Portrait of Humphry Repton
Business card for Humphry Repton by Thomas Medland
Illustration of Wentworth Woodhouse, South Yorkshire before proposed landscaping
Illustration of Wentworth Woodhouse, South Yorkshire after proposed landscaping
Repton's grave in Aylsham, Norfolk

In the 1790s he often worked with the relatively unknown architect John Nash, whose loose compositions suited Repton's style.

View of the Royal Pavilion

Royal Pavilion

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Grade I listed former royal residence located in Brighton, England.

Grade I listed former royal residence located in Brighton, England.

View of the Royal Pavilion
The richly decorated Banqueting Room at the Royal Pavilion, from John Nash's Views of the Royal Pavilion (1826)
The ceiling of the Music Room at the Royal Pavilion
Grand Saloon at the Royal Pavilion in Brighton from John Nash's Views of the Royal Pavilion (1826)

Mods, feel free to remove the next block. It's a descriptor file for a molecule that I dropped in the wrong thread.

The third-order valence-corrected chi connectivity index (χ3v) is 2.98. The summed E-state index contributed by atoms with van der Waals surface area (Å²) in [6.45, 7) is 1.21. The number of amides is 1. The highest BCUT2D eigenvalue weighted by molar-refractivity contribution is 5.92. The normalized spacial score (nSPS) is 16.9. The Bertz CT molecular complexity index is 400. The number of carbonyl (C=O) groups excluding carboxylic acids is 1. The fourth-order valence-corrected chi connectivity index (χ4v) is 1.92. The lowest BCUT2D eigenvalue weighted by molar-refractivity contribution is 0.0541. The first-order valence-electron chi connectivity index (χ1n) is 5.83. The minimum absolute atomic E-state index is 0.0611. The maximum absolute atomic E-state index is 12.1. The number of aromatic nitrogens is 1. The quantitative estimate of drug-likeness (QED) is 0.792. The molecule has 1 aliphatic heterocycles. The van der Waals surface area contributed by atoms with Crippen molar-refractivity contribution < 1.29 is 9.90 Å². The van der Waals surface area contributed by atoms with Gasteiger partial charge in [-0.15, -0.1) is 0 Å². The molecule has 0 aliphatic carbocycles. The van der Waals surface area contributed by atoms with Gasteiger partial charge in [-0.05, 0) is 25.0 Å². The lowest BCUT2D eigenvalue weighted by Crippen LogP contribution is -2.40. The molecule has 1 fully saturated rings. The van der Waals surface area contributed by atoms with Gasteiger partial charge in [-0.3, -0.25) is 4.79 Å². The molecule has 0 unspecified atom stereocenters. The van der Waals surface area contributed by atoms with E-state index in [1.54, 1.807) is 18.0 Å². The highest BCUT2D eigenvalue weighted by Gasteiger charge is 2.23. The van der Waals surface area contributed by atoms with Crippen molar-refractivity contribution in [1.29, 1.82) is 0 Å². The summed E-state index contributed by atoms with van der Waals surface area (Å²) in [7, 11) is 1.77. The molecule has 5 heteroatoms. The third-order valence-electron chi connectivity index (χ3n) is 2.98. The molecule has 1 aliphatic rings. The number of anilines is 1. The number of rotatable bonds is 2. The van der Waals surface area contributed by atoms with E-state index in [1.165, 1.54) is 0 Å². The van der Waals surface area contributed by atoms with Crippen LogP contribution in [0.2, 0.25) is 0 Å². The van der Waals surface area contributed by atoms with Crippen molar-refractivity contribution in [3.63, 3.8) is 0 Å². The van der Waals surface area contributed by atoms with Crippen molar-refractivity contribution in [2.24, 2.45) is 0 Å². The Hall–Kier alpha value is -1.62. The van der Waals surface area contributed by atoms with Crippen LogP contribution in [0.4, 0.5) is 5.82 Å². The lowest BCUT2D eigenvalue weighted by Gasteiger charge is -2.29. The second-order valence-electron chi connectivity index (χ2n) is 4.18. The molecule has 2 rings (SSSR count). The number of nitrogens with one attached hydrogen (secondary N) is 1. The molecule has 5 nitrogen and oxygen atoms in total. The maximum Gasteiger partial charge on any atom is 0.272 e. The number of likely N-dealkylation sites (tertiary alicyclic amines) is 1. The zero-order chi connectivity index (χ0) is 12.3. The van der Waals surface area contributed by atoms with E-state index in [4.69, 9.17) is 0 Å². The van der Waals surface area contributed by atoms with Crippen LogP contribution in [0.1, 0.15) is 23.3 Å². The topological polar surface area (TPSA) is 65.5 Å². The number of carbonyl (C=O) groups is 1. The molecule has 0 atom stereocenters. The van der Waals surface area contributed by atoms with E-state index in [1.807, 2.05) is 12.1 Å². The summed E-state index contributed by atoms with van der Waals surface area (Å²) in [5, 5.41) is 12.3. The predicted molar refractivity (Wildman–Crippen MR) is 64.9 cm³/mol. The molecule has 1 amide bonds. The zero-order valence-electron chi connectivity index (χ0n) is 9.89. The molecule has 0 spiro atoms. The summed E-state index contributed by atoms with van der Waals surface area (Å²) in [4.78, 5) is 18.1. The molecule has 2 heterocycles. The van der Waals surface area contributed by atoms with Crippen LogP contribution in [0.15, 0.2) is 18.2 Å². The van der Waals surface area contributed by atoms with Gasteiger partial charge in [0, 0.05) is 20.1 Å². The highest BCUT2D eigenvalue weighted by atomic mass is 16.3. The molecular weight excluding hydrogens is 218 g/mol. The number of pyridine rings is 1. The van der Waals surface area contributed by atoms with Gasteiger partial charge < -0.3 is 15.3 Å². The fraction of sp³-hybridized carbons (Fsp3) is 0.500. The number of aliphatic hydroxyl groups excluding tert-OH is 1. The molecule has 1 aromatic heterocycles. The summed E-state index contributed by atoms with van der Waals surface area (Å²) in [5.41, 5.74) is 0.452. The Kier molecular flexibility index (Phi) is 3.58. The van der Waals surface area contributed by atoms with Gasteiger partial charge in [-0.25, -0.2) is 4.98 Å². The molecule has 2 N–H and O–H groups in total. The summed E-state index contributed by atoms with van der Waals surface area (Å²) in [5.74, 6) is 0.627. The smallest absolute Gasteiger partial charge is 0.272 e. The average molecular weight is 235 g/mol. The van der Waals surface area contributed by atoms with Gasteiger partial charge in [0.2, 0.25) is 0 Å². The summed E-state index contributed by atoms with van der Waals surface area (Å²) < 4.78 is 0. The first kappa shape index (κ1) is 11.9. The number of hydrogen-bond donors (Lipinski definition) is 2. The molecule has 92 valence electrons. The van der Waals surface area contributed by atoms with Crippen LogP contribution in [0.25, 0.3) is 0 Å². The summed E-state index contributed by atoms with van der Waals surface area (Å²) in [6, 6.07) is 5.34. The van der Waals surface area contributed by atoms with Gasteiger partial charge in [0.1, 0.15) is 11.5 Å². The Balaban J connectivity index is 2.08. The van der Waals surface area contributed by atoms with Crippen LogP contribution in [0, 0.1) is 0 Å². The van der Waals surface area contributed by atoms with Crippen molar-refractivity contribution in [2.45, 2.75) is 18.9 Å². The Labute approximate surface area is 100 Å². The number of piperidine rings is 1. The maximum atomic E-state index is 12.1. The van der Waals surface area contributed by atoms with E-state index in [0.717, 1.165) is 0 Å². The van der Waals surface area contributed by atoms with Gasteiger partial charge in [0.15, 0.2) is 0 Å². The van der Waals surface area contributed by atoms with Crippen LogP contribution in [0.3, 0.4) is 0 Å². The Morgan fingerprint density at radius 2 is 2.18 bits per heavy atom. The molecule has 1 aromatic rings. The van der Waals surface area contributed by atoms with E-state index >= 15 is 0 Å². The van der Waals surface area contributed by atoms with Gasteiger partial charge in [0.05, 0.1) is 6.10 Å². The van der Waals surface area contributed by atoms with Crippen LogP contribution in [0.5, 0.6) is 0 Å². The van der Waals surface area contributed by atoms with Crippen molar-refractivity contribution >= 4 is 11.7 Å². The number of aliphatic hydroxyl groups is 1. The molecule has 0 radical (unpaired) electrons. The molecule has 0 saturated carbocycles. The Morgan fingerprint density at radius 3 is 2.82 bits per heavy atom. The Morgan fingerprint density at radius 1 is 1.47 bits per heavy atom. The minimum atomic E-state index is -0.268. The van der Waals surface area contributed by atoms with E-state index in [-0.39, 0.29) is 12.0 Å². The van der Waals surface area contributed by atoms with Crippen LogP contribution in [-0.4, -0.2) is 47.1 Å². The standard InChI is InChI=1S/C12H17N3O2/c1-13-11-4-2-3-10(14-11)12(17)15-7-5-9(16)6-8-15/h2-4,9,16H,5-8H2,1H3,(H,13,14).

The Royal Pavilion at dusk
Hospital beds at the Dome during the First World War
Pavilion Gardens walkway
Pavilion Gardens with Pavilion in the background
Domes
Royal Pavilion Brighton and reflective pool
Rooftop

The current appearance of the Pavilion, with its domes and minarets, is the work of architect John Nash, who extended the building starting in 1815.

Prince George by Lawrence (c. 1814)

Regency era

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Commonly applied to the longer period between c. 1795 and 1837.

Commonly applied to the longer period between c. 1795 and 1837.

Prince George by Lawrence (c. 1814)
Change in Bond Street, James Gillray
Arthur Wellesley, 1st Duke of Wellington, portrait by Sir Thomas Lawrence, 1814